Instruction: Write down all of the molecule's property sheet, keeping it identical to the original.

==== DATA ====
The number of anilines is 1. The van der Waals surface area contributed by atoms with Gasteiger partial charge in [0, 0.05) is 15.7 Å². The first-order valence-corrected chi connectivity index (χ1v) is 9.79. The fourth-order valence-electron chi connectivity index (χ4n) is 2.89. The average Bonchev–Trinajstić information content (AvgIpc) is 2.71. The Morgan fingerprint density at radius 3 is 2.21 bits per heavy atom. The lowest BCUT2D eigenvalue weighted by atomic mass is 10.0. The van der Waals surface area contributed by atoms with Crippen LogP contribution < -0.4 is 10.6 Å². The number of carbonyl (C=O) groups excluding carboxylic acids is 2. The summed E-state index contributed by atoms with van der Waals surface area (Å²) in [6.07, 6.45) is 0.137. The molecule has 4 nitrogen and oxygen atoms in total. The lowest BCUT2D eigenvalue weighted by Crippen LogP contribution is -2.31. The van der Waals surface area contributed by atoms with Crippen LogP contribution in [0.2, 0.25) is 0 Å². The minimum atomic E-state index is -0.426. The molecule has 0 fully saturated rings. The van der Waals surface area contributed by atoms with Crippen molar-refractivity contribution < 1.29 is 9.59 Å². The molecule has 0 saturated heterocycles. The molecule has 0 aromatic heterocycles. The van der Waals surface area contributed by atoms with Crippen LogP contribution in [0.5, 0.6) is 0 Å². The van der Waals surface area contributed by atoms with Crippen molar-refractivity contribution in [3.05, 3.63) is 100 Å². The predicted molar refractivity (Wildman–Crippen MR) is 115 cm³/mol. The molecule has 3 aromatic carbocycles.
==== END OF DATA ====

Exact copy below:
The number of anilines is 1. The van der Waals surface area contributed by atoms with Gasteiger partial charge in [0, 0.05) is 15.7 Å². The first-order valence-corrected chi connectivity index (χ1v) is 9.79. The fourth-order valence-electron chi connectivity index (χ4n) is 2.89. The average Bonchev–Trinajstić information content (AvgIpc) is 2.71. The Morgan fingerprint density at radius 3 is 2.21 bits per heavy atom. The lowest BCUT2D eigenvalue weighted by atomic mass is 10.0. The van der Waals surface area contributed by atoms with Crippen LogP contribution < -0.4 is 10.6 Å². The number of carbonyl (C=O) groups excluding carboxylic acids is 2. The summed E-state index contributed by atoms with van der Waals surface area (Å²) in [6.07, 6.45) is 0.137. The molecule has 4 nitrogen and oxygen atoms in total. The lowest BCUT2D eigenvalue weighted by Crippen LogP contribution is -2.31. The van der Waals surface area contributed by atoms with Crippen LogP contribution in [0.2, 0.25) is 0 Å². The minimum atomic E-state index is -0.426. The molecule has 0 fully saturated rings. The van der Waals surface area contributed by atoms with Crippen molar-refractivity contribution < 1.29 is 9.59 Å². The molecule has 0 saturated heterocycles. The molecule has 0 aromatic heterocycles. The van der Waals surface area contributed by atoms with Crippen LogP contribution in [0.5, 0.6) is 0 Å². The van der Waals surface area contributed by atoms with Crippen molar-refractivity contribution in [3.05, 3.63) is 100 Å². The predicted molar refractivity (Wildman–Crippen MR) is 115 cm³/mol. The molecule has 3 aromatic carbocycles.